It has been reported that the 12,000 employees of the Centers for Disease Control and Prevention (CDC) have been told not to use seven words in budget proposals. These seven words are:
- fetus; and
The Washington Post reported that a CDC analyst said the word ban was issued at a briefing held in preparation for upcoming federal budget requests. CDC scientists and staffers were said to be “in-credulous” at the news.1 (Editor’s note: Brenda Fitzgerald, MD, CDC Director, took to social media following the story to assure that “there are no banned words at CDC.” However, the newspaper stands firmly by its reporting.)
What Should Be Done?
How do you feel about the use of these seven words? I really like the word vulnerable for two reasons. First, it is a word that suggests that compassion, love, tenderness, understanding, and listening are important in helping people.
Second, it is one of the adjectives that could be used to describe the thousands of women I have cared for at Grady Memorial Hospital in Atlanta. I have felt compassion for these women as I have tried to meet their contraceptive needs. The individuals we have served are vulnerable to unintended pregnancies for a variety of reasons.
If one goes to Webster’s New Collegiate Dictionary, one learns that vulnerable is derived from the Latin verb vulnerare, “to wound.” Then one finds two possible meanings of vulnerable: 1. capable of being physically wounded; e.g., The people of Santa Barbara continue to be vulnerable to the flames of a massive fire that has already destroyed hundreds of homes. 2. open to attack; e.g., Haiti will be vulnerable to the winds and rain of this major tropical storm if it continues on its current path.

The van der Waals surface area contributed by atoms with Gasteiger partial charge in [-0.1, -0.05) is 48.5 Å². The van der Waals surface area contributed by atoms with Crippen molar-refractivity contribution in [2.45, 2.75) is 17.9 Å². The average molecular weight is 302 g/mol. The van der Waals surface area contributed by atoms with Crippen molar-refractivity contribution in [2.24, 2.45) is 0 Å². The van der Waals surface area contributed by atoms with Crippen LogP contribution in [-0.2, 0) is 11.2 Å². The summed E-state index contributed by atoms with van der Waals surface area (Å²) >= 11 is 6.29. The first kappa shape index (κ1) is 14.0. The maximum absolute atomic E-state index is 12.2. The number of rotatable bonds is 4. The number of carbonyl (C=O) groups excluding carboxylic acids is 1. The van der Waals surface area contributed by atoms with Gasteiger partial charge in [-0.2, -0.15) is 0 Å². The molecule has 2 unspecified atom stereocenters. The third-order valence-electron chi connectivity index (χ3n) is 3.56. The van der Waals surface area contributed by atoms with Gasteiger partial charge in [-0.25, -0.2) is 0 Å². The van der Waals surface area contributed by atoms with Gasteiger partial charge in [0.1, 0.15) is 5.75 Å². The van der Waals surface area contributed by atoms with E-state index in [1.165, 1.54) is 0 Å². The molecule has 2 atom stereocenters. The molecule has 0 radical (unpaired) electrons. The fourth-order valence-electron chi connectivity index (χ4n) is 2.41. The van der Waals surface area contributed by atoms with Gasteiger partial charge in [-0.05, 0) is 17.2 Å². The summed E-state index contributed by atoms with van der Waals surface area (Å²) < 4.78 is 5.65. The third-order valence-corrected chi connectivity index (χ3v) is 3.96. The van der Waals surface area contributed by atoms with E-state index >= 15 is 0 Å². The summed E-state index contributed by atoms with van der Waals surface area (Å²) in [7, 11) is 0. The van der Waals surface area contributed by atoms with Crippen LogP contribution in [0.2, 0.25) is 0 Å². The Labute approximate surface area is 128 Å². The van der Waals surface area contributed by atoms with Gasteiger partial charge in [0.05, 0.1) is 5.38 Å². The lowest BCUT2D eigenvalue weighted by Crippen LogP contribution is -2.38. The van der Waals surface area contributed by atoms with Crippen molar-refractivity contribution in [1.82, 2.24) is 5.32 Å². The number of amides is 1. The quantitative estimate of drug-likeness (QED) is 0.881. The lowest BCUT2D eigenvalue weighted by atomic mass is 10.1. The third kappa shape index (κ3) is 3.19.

In moving on to the next words, I think of the two years I served at the CDC as an Epidemic Intelligence Service officer. These years changed my life. Why? Not only did I learn just how important public health is:
- I learned to acknowledge and celebrate the diversity of the people whom I would be serving.
- I learned that a major goal at the CDC is to make evidence-based recommendations and I should make this my goal throughout my career.
Good science-based practices, I was taught, require rigorous research.
Furthermore, I was taught that people who are vulnerable may be vulnerable for reasons over which they have no control and must receive the same high-quality care as afforded to others.
There is everything to be said for a good beginning to life, which means careful attention to that extraordinarily complicated little fetus that is favorably and unfavorably responding to so many influences throughout pregnancy, during delivery, and then during the postpartum period and the first years of life.
At the CDC, I was taught that women were entitled to receive contraceptive services in a completely voluntary manner and that birth control was important for their health and the health of their family.
Transgender was not discussed when I was at the CDC, but I participated several years later in a seminar at the Morehouse School of Medicine, where focus was given to six transgender individuals. One man was a little girl at birth. His parents made a short movie of their 3-year-old daughter to send to her grandparents in Europe. She was asked, “What do you want to be when you grow up?” She didn’t say “an actress” or “a mother of two children.” She answered, “I want to be a man.”
I feel OK about the word transgender. As my wife, Maggie says: “Transgender people are transgender people, period.” And their educational, health, and social needs are important — as important as anyone else’s needs.
So, what should be done about the “Don’t use these seven words” edict? Gandhi is credited with saying, “Big problems require small solutions.” Perhaps one six-word solution to this horrendous suggestion might be: Tomorrow, decide to disregard it completely. That is what I will do. I no longer work for the CDC.